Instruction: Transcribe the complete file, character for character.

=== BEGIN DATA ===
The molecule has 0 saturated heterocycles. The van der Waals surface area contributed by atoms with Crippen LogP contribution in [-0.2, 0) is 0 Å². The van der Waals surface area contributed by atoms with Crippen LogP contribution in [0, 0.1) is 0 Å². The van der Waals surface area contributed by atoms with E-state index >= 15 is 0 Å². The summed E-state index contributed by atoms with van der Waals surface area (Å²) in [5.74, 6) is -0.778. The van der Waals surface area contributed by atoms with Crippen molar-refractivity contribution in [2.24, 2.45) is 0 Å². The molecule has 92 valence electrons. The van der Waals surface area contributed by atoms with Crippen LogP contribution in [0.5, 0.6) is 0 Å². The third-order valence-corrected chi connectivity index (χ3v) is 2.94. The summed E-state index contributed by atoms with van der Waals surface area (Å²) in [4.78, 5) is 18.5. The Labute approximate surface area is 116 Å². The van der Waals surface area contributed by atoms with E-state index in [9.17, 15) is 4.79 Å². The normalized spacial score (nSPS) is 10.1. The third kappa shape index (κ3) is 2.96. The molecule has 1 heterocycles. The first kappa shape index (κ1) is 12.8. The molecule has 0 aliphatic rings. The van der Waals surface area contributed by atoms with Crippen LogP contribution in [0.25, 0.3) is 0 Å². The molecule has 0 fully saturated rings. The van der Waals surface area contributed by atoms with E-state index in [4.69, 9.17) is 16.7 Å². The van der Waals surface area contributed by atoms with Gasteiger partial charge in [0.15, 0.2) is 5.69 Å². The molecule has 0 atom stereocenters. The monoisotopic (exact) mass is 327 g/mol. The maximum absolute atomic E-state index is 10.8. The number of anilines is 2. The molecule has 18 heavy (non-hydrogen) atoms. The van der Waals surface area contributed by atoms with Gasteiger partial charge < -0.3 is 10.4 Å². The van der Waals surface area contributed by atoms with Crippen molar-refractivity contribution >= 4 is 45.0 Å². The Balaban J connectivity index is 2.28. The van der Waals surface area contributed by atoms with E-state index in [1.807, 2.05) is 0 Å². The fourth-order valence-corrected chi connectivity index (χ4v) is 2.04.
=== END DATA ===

The molecule has 0 saturated heterocycles. The van der Waals surface area contributed by atoms with Crippen LogP contribution in [-0.2, 0) is 0 Å². The van der Waals surface area contributed by atoms with Crippen LogP contribution in [0, 0.1) is 0 Å². The van der Waals surface area contributed by atoms with E-state index >= 15 is 0 Å². The summed E-state index contributed by atoms with van der Waals surface area (Å²) in [5.74, 6) is -0.778. The van der Waals surface area contributed by atoms with Crippen molar-refractivity contribution in [2.24, 2.45) is 0 Å². The molecule has 92 valence electrons. The van der Waals surface area contributed by atoms with Crippen LogP contribution in [0.5, 0.6) is 0 Å². The third-order valence-corrected chi connectivity index (χ3v) is 2.94. The summed E-state index contributed by atoms with van der Waals surface area (Å²) in [4.78, 5) is 18.5. The Labute approximate surface area is 116 Å². The van der Waals surface area contributed by atoms with E-state index in [9.17, 15) is 4.79 Å². The normalized spacial score (nSPS) is 10.1. The third kappa shape index (κ3) is 2.96. The molecule has 1 heterocycles. The first kappa shape index (κ1) is 12.8. The molecule has 0 aliphatic rings. The van der Waals surface area contributed by atoms with Crippen LogP contribution in [0.25, 0.3) is 0 Å². The molecule has 0 fully saturated rings. The van der Waals surface area contributed by atoms with E-state index in [4.69, 9.17) is 16.7 Å². The van der Waals surface area contributed by atoms with Gasteiger partial charge in [0.15, 0.2) is 5.69 Å². The molecule has 0 atom stereocenters. The monoisotopic (exact) mass is 327 g/mol. The maximum absolute atomic E-state index is 10.8. The number of anilines is 2. The molecule has 18 heavy (non-hydrogen) atoms. The van der Waals surface area contributed by atoms with Gasteiger partial charge < -0.3 is 10.4 Å². The van der Waals surface area contributed by atoms with Crippen molar-refractivity contribution >= 4 is 45.0 Å². The Balaban J connectivity index is 2.28. The van der Waals surface area contributed by atoms with E-state index in [1.807, 2.05) is 0 Å². The fourth-order valence-corrected chi connectivity index (χ4v) is 2.04.